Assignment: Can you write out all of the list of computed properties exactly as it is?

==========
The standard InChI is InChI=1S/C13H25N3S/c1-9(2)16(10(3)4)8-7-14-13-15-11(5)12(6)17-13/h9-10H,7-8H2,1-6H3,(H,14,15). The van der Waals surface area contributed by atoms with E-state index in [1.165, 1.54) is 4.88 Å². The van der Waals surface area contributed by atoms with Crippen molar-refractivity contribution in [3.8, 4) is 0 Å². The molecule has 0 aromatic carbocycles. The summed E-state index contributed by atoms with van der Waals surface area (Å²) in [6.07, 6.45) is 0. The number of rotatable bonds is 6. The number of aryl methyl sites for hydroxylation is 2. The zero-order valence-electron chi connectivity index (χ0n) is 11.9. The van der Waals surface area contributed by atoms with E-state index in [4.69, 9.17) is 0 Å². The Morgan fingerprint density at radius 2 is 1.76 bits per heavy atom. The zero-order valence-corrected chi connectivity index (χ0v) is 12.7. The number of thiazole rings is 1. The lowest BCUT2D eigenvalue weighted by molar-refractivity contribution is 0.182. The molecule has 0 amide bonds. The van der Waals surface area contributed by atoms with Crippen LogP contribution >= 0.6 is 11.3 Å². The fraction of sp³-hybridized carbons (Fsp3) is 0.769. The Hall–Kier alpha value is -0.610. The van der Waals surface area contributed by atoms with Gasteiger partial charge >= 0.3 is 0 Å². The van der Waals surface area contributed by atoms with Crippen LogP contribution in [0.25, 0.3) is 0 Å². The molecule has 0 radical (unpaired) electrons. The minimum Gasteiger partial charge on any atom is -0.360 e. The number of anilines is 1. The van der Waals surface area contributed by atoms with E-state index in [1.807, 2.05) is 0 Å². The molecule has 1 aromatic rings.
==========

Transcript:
The standard InChI is InChI=1S/C13H25N3S/c1-9(2)16(10(3)4)8-7-14-13-15-11(5)12(6)17-13/h9-10H,7-8H2,1-6H3,(H,14,15). The van der Waals surface area contributed by atoms with E-state index in [1.165, 1.54) is 4.88 Å². The van der Waals surface area contributed by atoms with Crippen molar-refractivity contribution in [3.8, 4) is 0 Å². The molecule has 0 aromatic carbocycles. The summed E-state index contributed by atoms with van der Waals surface area (Å²) in [6.07, 6.45) is 0. The number of rotatable bonds is 6. The number of aryl methyl sites for hydroxylation is 2. The zero-order valence-electron chi connectivity index (χ0n) is 11.9. The van der Waals surface area contributed by atoms with E-state index in [4.69, 9.17) is 0 Å². The Morgan fingerprint density at radius 2 is 1.76 bits per heavy atom. The zero-order valence-corrected chi connectivity index (χ0v) is 12.7. The number of thiazole rings is 1. The lowest BCUT2D eigenvalue weighted by molar-refractivity contribution is 0.182. The molecule has 0 amide bonds. The van der Waals surface area contributed by atoms with Crippen LogP contribution >= 0.6 is 11.3 Å². The fraction of sp³-hybridized carbons (Fsp3) is 0.769. The Hall–Kier alpha value is -0.610. The van der Waals surface area contributed by atoms with Gasteiger partial charge >= 0.3 is 0 Å². The van der Waals surface area contributed by atoms with Crippen LogP contribution in [0.25, 0.3) is 0 Å². The molecule has 0 radical (unpaired) electrons. The minimum Gasteiger partial charge on any atom is -0.360 e. The number of anilines is 1. The van der Waals surface area contributed by atoms with E-state index in [1.807, 2.05) is 0 Å². The molecule has 1 aromatic rings.